The COVID-19 pandemic has led to profound societal and organizational changes. As sofas and dining tables turn into workspaces, organizations are being forced to re-imagine the way work is done.
While measures to combat the pandemic prohibit physical proximity, there has never been a stronger need to stay connected. Online communities are now proving to be a lifeline for companies, universities, non-profits and other organizations wanting to connect and collaborate with dispersed co-workers, customers, and peers.
Overcoming Home Office Obstacles
Even pre COVID-19, remote work was a subject of much debate. It has many perks, however, it also has its drawbacks and critics.
Collaboration, mutual aid, and generosity are essential to maintain a social bond and boost team morale, something that is naturally more difficult to achieve when people work remotely. Home office also raises issues of isolation, work-life balance, loss of efficiency in decision making, and limitations in co-creation and innovation.
Indeed, before Covid-19, the physical workplace was seen as critical to productivity, collaboration, culture, and attracting talent. However, smart organizations have understood that through implementing the right tools to create a strong community they can better adapt to this new way of working.
Ensuring Productivity, Collaboration and Staff Well Being
The online community industry, which is constantly evolving, has proven its ability to make exchanges more fluid and strengthen the collective intelligence of teams.
Since the beginning of the pandemic, an increasing number of organizations have turned to community management platforms to provide collaborative tools and engagement features to ensure business as usual.
Beyond facilitating productivity and collaboration, communities are proving valuable for staff wellbeing as water cooler chats and social workplace activities are being replicated online through employee-driven group chats and virtual happy hours.
With the private online communities able to mirror elements of working together in an office, more organizations are likely to stick to this as a long-term solution and method of working together for the foreseeable future.
Sharing Knowledge and Skills
A community is very helpful for support during difficult times, to push an intrapreneurship project, to network, to acquire new skills, or to train online.
Startups and small businesses are amongst the most vulnerable due to the sudden economic downturn caused by COVID-19. Investors have been quick to pause funding and currently forty-one percent of startups only have the cash runway to continue their processes for three months or less.
In response, online communities are helping startups survive the sudden economic plunge by helping them leverage their most powerful asset ー the wider startup ecosystem. Online communities are giving business leaders expert advice, tools and specialist resources to help them keep afloat!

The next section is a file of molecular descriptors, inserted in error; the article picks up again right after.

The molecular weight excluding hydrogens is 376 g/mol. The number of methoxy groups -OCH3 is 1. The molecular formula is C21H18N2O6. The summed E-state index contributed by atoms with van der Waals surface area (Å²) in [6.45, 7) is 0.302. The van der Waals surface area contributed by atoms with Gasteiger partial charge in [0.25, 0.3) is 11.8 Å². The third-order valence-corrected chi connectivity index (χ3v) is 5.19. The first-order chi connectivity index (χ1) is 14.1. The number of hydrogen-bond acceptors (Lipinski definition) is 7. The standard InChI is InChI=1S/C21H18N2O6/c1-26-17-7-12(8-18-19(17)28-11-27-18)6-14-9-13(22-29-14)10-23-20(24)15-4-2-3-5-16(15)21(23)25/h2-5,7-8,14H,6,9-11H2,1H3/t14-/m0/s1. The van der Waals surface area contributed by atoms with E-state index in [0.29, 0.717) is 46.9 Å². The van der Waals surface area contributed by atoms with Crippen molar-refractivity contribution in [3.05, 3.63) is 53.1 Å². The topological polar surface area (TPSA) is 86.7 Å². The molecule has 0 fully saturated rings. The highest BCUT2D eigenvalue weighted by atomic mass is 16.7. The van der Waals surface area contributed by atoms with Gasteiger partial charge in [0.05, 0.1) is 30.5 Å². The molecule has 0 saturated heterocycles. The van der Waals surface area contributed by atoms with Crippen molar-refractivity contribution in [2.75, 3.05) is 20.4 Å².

Healthcare NGOs have also been especially quick to create online communities to support healthcare professionals during this unprecedented time. Members can connect with peers, search for experts, share observations, access valuable resources as well as gain a better understanding of new policies and procedures as COVID-19 spread throughout the world.
HR communities have also flourished. HR professionals are facing challenges they have never experienced before. Online communities enable professionals to share knowledge regarding workplace safety and regulations, as well as best practices for collaboration, building connections, and leveraging technology to help with this.
Transitioning from Offline to Online
Large scale gatherings have become a distant memory of a pre-COVID-19 era. Organizers of industry conferences, summits, and other events are now left with two options: adapt or perish.
Higher education institutions have been particularly hard hit given that events have long been the major pillar of engagement strategy. Universities must adopt and adapt to a new virtual event format and deploy a digital engagement for the foreseeable future. Online events should not be viewed as a short term fix, but incorporated into the long term engagement strategy.
Skepticism regarding the ability of virtual experiences to engage constituents in a meaningful way has been partly quashed thanks to several successful high profile events, such as the University of Notre Dame’s virtual fundraising event that raised $8.7M for their student relief fund.
Leaders appreciate the flexibility, power, and extended reach that virtual events offer. It is highly like that event after event restrictions are lifted that organizations will continue to look for opportunities to use online channels in a meaningful way.
Adding Real Business Value
Online communities are not only enabling organizations to navigate the pandemic, they are adding real business value. When done right, a community goes beyond being a tool or a substitute for a physical place of work. It has the power to forge deep relationships between members and boost engagement and advocacy through aligning everyone with the goals and values of the organization.
In an online community where trust has been built and interactions are encouraged not demanded, members are much more likely to share real thoughts and feelings regarding the wider organization. Leaders can leverage these insights to improve the organization and increase loyalty.
For these reasons, communities will continue to flourish even after the physical limitations caused by COVID-19 are lifted as leaders realize the value a community can bring throughout the organization.
About Jean Hamon
Jean Hamon is the CEO of Hivebrite, an online community platform that services hundreds of customers in more than 40 countries.
The views and opinions expressed herein are the views and opinions of the author and do not necessarily reflect those of Nasdaq, Inc.